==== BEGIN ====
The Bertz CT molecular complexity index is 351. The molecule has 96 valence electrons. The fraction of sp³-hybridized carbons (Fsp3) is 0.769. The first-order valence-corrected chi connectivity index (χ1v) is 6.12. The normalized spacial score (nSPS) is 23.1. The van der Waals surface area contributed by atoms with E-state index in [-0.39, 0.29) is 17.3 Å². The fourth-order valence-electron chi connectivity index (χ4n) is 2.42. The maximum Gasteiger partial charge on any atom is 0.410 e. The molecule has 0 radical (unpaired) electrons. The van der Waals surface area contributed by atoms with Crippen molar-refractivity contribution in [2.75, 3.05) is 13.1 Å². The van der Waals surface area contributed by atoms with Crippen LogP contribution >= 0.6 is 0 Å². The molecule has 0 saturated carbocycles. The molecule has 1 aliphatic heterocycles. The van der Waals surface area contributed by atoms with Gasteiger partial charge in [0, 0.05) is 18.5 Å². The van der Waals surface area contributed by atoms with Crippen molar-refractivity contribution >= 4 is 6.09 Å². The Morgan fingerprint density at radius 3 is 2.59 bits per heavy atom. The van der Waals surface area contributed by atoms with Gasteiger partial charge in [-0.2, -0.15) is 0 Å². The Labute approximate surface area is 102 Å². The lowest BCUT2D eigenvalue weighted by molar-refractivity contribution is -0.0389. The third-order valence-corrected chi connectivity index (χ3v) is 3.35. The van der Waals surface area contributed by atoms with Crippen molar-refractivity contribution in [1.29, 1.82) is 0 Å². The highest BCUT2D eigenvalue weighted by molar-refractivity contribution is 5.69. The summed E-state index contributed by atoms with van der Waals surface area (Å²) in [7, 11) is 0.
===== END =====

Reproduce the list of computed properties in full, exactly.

The Bertz CT molecular complexity index is 351. The molecule has 96 valence electrons. The fraction of sp³-hybridized carbons (Fsp3) is 0.769. The first-order valence-corrected chi connectivity index (χ1v) is 6.12. The normalized spacial score (nSPS) is 23.1. The van der Waals surface area contributed by atoms with E-state index in [-0.39, 0.29) is 17.3 Å². The fourth-order valence-electron chi connectivity index (χ4n) is 2.42. The maximum Gasteiger partial charge on any atom is 0.410 e. The molecule has 0 radical (unpaired) electrons. The van der Waals surface area contributed by atoms with Crippen molar-refractivity contribution in [2.75, 3.05) is 13.1 Å². The van der Waals surface area contributed by atoms with Crippen LogP contribution >= 0.6 is 0 Å². The molecule has 0 saturated carbocycles. The molecule has 1 aliphatic heterocycles. The van der Waals surface area contributed by atoms with Gasteiger partial charge in [0, 0.05) is 18.5 Å². The van der Waals surface area contributed by atoms with Crippen molar-refractivity contribution >= 4 is 6.09 Å². The Morgan fingerprint density at radius 3 is 2.59 bits per heavy atom. The van der Waals surface area contributed by atoms with Gasteiger partial charge in [-0.2, -0.15) is 0 Å². The Labute approximate surface area is 102 Å². The lowest BCUT2D eigenvalue weighted by molar-refractivity contribution is -0.0389. The third-order valence-corrected chi connectivity index (χ3v) is 3.35. The van der Waals surface area contributed by atoms with Crippen molar-refractivity contribution in [1.29, 1.82) is 0 Å². The highest BCUT2D eigenvalue weighted by molar-refractivity contribution is 5.69. The summed E-state index contributed by atoms with van der Waals surface area (Å²) in [7, 11) is 0.